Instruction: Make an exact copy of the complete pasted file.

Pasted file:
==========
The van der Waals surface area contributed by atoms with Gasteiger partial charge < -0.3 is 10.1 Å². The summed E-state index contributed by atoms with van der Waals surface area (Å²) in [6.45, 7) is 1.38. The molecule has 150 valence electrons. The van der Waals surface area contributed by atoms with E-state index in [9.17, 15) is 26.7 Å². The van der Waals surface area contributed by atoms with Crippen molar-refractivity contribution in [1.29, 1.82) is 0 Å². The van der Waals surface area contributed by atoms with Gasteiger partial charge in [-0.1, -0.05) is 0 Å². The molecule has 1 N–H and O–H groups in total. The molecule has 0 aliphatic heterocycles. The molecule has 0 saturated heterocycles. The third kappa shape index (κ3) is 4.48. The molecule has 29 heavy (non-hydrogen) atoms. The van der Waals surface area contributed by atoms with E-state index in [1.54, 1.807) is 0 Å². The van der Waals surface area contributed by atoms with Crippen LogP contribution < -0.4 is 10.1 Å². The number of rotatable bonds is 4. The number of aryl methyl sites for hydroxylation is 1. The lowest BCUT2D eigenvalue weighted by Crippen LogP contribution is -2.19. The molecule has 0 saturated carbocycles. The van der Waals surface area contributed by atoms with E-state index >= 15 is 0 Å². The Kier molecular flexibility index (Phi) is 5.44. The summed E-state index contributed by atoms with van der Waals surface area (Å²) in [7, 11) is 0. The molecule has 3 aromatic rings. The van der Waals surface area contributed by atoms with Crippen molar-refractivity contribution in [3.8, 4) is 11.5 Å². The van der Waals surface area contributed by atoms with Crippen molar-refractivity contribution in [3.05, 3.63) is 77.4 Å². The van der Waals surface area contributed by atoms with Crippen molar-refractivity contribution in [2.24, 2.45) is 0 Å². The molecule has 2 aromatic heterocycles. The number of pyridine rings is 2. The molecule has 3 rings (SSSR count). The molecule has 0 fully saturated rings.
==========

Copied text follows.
The van der Waals surface area contributed by atoms with Gasteiger partial charge < -0.3 is 10.1 Å². The summed E-state index contributed by atoms with van der Waals surface area (Å²) in [6.45, 7) is 1.38. The molecule has 150 valence electrons. The van der Waals surface area contributed by atoms with E-state index in [9.17, 15) is 26.7 Å². The van der Waals surface area contributed by atoms with Crippen molar-refractivity contribution in [1.29, 1.82) is 0 Å². The van der Waals surface area contributed by atoms with Gasteiger partial charge in [-0.1, -0.05) is 0 Å². The molecule has 1 N–H and O–H groups in total. The molecule has 0 aliphatic heterocycles. The molecule has 0 saturated heterocycles. The third kappa shape index (κ3) is 4.48. The molecule has 29 heavy (non-hydrogen) atoms. The van der Waals surface area contributed by atoms with E-state index in [1.54, 1.807) is 0 Å². The van der Waals surface area contributed by atoms with Crippen LogP contribution < -0.4 is 10.1 Å². The number of rotatable bonds is 4. The number of aryl methyl sites for hydroxylation is 1. The lowest BCUT2D eigenvalue weighted by Crippen LogP contribution is -2.19. The molecule has 0 saturated carbocycles. The van der Waals surface area contributed by atoms with E-state index >= 15 is 0 Å². The Kier molecular flexibility index (Phi) is 5.44. The summed E-state index contributed by atoms with van der Waals surface area (Å²) in [7, 11) is 0. The molecule has 3 aromatic rings. The van der Waals surface area contributed by atoms with Crippen molar-refractivity contribution in [3.8, 4) is 11.5 Å². The van der Waals surface area contributed by atoms with Crippen molar-refractivity contribution in [3.05, 3.63) is 77.4 Å². The van der Waals surface area contributed by atoms with Crippen molar-refractivity contribution in [2.24, 2.45) is 0 Å². The molecule has 2 aromatic heterocycles. The number of pyridine rings is 2. The molecule has 3 rings (SSSR count). The molecule has 0 fully saturated rings.